Published on 25|4|2022 by Lucie Kolářová & Peter Kesch
Customer feedback analysis is an extensive topic. We've compiled the most common questions from people interested in feedback analysis. Naturally, they are related to open text analytics, which SentiSquare analyzes using AI. Some of the questions are very tricky. They may be able to answer your questions as well. Let's take a look at them:
Question: When feedback is rated by 2 different people - an optimist and a pessimist, they have different ratings. How does the machine rate the texts?
Answear: The machine needs input and annotations. So if it gets annotated data from the optimist, it will rate according to it. In these contradictory cases, it is ideal to choose a so-called “super annotator”, a neutral human who will annotate the feedback in a neutral way. According to this neutral annotation, the machine will learn the right way to classify the feedback.
Comment: Text classification is in the most cases very subjective. It is up to the customer to set up the rules on how text has to be evaluated. Some customers prefer a more pessimistic approach, others a more optimistic one. This also heavily depends on the type of text and the use-case. There is no general right way to do it.
Question: Do you evaluate texts in the context of a number that the customer gives to the company (e.g. NPS)?
Answear: At SentiSquare, we work independently of the numerical rating from the customer so that the machine is not influenced by the number. It may happen that the customer gives a 9 but criticizes. Or he or she may make a mistake and give a 1, meaning grading like in the school.
Comment: Our artificial intelligence is helping companies when they need to analyze open questions such as: "What should we do to get the score 10 from you next time?" Text analytics is needed to analyze such open-ended questions, as it is virtually impossible to analyze these answers manually. The more customers you have, the more urgent this gets. Feedback Analysis is popular because it provides clear results. As a result you will know what your customers want, improve the customer experience, design better products and increase sales. SentiSquare artificial intelligence also evaluates the so-called sentiment. The Sentiment defines whether the feedback from your customer is written in a negative, neutral, positive, or mixed way.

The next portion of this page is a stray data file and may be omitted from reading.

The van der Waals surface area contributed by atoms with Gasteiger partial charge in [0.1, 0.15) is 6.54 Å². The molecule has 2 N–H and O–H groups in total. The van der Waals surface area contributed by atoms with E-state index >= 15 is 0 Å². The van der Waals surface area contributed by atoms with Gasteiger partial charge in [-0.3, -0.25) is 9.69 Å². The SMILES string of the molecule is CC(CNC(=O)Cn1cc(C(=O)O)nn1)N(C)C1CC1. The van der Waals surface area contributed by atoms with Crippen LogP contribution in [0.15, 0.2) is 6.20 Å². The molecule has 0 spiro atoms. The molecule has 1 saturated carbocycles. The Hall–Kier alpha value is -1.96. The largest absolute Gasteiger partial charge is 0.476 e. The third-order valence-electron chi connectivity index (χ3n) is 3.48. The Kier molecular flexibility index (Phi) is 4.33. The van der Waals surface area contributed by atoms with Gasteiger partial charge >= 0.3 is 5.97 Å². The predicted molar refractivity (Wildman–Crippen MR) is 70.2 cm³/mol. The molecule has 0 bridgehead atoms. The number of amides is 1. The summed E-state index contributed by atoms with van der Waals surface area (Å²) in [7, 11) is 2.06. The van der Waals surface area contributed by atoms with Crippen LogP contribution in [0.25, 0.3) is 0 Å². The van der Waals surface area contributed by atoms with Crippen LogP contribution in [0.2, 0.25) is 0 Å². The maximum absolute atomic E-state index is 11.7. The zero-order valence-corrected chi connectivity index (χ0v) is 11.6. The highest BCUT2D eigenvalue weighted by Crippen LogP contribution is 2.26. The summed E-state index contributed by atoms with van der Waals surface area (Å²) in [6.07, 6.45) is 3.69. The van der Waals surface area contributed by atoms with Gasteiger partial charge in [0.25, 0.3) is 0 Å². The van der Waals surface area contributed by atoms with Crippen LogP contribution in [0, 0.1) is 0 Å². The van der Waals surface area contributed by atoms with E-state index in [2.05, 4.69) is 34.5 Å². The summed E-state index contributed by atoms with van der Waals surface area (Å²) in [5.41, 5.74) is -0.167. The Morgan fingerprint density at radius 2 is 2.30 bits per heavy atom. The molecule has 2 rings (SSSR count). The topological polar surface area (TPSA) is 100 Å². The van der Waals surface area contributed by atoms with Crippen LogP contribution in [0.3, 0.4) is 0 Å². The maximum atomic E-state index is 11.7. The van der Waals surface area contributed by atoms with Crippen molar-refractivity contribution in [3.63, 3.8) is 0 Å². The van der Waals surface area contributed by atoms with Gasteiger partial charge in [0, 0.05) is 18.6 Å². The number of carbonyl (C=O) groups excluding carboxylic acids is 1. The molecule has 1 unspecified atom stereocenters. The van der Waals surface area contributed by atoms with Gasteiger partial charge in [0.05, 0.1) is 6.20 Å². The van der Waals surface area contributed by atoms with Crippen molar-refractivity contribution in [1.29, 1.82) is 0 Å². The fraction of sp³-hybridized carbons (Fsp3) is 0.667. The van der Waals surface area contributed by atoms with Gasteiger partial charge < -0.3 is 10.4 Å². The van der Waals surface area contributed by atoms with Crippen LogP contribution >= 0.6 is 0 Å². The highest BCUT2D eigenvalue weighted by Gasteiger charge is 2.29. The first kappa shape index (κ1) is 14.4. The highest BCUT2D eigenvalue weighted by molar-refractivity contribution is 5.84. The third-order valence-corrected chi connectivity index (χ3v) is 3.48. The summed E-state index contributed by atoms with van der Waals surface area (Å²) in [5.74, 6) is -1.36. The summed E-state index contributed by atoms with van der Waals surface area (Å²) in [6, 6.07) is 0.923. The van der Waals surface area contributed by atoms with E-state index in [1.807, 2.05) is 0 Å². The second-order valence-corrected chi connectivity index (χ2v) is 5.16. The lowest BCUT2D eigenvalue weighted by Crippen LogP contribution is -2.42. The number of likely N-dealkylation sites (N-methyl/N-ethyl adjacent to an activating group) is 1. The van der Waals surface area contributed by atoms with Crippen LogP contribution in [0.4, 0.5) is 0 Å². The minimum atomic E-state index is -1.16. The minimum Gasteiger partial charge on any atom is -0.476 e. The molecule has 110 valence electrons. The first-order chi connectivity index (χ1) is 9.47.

Question: You analyze emails, what if there are multiple topics in an email? How does the AI determine the topic? Will it understand that the customer is talking about 3 topics, will it show 3 categories? Can your AI have a conversation about 3 topics with customers?
Answear: Our AI can't yet do communication with customers about 3 topics at once. However, it can recognize that there are multiple topics in an email and tag those correctly.
Comment:Our AI does not do communication with customers. We analyse communication or any type of text. However, the outcome of such analysis can be used to automate customer communication. In case there are multiple topics mentioned in an email, our AI will identify them and rate the email accordingly. As a result, the email will be rated with multiple topics and the information to which probability each of the topics is mentioned. For a classification model to be successful, we need to know what it should look for. Otherwise, it will dump a lot of incoming communication into an “unknown Other” category. With the help of our clustering functionality we can detect most common used topics based on historical data. Based on those topics we can then analyse any future communication and sort them into those categories. Of course, the AI model can be adjusted over time and can learn new topics as they appear by time.
Question: Do you analyse the tone of voice? Can you tell from the voice that the customer is angry and therefore it would be appropriate not to offer the product?
Answear: No, we really only focus on text. You can get the most information from text analysis anyway. Tone of voice has only little impact and it's also a difficult task, for example someone has a loud, aggressive voice like shouting, yet they talk like that all the time.
Comment: We trust the experience of our voice-to-text partners. It has been shown that only 10% of voice tone has an impact on the correct determination of the sentiment. The rest can also be misleading, for example a screaming customer on a tram who is just trying to overcome the surrounding noise. Or just take a lady with a soft voice who is really really angry. You'll find out the most from the content of the text anyway. Besides, whether someone is shouting in a conversation is not that important information for you. What matters is whether the customer is happy at the end of the call. And we can tell that from the text.
Now we will look at questions related to an interesting project Processing customer feedback for Rohlík.cz and Kifli.hu:
SentiSquare analyzes tens of thousands of pieces of open text feedback per month for Rohlik. SentiSquare AI automatically recognizes the topics customers are talking about in feedback. SentiSquare AI allows you to look at customer feedback in virtually real time, either in Tableau or directly in SentiSquare Analytics. The classification works for two languages - Czech and Hungarian, with more languages to come. Martin Boček, Group Head of Market Insights, Customer Experience from Rohlík group says: "SentiSquare has been very useful for us. We get feedback from the vast majority of customers. They send us an enormous amount of feedbacks, after the purchase, also via call center, email and chat communication. We are interested in all the channels through which the customer collects the experience with us."